Nike plus size models collection is the current fad. To understand this polemic, we first have to understand the issue behind it because overweight is a worldwide matter…
Some fact about obesity
In the world, 30% of the population is overweight (worldpopulationreview.com), in other word 2.1 billion people worldwide have to face weight issues, from simple physical unease to more important pathologies.
Here’s the share of overweight people in the world:
If those numbers don’t alarm you, keep in mind that worldwide, the obesity tripled since 1975 (who.int). The difference between overweight and obesity is that the last one is health threatening.
At this pace without fighting it, experts say the global cost of obesity-related illness will reach $1.2 trillion a year by 2020 (TheGuardian.com).
To face this obesity epidemy, plenty of actions have been taken. The Political Declaration of the High Level Meeting of the United Nations General Assembly on the Prevention and Control of Noncommunicable Diseases of September 2011, recognizes the critical importance of reducing unhealthy diet and physical inactivity. The political declaration commits to advancing the implementation of the “WHO Global Strategy on Diet, Physical Activity and Health”, including, where appropriate, through the introduction of policies and actions aimed at promoting healthy diets and increasing physical activity in the entire population.
Now comes Nike Plus size Models
“To celebrate the diversity and inclusivity of sport, the space will not just celebrate local elite and grassroot athletes through visual content, but also show Nike plus size and para-sport mannequins for the first time on a retail space,” Nike said in a press release.
Nike’s flagship store in London has introduced plus-size and para-sport mannequins to its redeveloped women’s floor, signaling a further step towards inclusivity for the sportswear brand.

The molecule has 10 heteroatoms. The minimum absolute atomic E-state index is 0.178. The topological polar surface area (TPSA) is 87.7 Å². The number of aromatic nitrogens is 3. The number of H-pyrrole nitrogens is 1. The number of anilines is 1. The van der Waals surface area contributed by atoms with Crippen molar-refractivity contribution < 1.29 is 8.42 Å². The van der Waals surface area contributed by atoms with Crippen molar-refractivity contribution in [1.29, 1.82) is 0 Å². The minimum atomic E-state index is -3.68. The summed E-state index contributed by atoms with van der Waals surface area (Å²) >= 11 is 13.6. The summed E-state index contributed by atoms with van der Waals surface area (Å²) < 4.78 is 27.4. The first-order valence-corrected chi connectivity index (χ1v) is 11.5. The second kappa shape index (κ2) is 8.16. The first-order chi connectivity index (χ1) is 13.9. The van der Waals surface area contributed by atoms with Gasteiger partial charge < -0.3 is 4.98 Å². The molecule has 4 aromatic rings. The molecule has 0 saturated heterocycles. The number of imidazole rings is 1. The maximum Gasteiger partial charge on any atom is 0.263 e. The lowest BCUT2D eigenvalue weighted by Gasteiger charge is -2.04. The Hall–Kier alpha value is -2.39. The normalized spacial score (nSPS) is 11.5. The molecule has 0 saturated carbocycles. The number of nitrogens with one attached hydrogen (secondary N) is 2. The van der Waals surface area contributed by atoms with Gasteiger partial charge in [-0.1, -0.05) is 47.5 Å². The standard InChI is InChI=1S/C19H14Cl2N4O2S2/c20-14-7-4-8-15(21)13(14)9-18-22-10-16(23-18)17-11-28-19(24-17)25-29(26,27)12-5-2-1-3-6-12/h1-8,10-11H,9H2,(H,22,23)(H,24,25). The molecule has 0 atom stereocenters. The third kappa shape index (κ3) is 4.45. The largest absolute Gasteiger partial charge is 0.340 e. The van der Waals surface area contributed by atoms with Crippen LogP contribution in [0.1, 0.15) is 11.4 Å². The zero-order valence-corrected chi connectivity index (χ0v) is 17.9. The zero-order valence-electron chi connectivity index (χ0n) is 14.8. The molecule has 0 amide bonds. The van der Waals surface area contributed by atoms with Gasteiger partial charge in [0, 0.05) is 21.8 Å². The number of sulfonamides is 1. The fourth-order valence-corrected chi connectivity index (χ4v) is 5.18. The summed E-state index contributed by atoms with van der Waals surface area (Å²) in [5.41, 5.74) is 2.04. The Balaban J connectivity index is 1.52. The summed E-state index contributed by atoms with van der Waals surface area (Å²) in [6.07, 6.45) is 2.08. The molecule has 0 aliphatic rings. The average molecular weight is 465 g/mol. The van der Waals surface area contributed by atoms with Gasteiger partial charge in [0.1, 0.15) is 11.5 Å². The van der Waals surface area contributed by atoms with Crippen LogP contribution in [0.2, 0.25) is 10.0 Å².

To say the least, not everyone was as positive as Nike was, with some suggesting the mannequins were promoting “unhealthy” weight levels.
The controversy gets even deeper when you try to read between the lines. Indeed, here’s what Grace Victory, one of Nike plus size Models and Instagram influencer who will partner with Nike said about this new activewear collection.
Her comment may get you thinking “will not a long-term contract with such a big brand for a plus-size outfit collection make you stay fat?”. Indeed, if you get more popular, more money and you’re praised for being fat in a sense, won’t you be willing to stay fat? Then, if you’re, in parallel, an influencer won’t you influence your audience to be like you are, meaning fat as well?
Those are just assumptions, I just try to ponder the pros and cons of Nike plus size collection promotion strategy. And in my opinion Nike did well introducing a clothing line for this segment of the fit fam, but they should pay close attention to what and how they promote around those outfits.
I personally, don’t think that letting an influencer say they signed a long-term contract for plus-size outfits is a good move. Indeed, health is key. And sport is health. But obesity is not. As a consequence, when it comes to sensitive subjects like that, a brand must have a clear position about what they are promoting.
So, for instance, Nike could go for charismatic (ex-)obese people who are struggling to get back to a normal shape, meaning one non-health threatening. I’m not saying that Nike size plus models have a health threatening weight, most seems only overweight, but the fact is they are not delivering the right cognitive message, which is to outdo oneself doing a physical activity regularly and respecting a proper diet to get healthier.
A good example would be Becca, an instagrammer who lost 200lbs! That’s inspiring.
My take on this? Well, as long as you feel great in your own skin and pursue a healthy life – out of any beauty and shape standards – outfits don’t matter. Wear what makes you feel banana and promote sport and healthy food!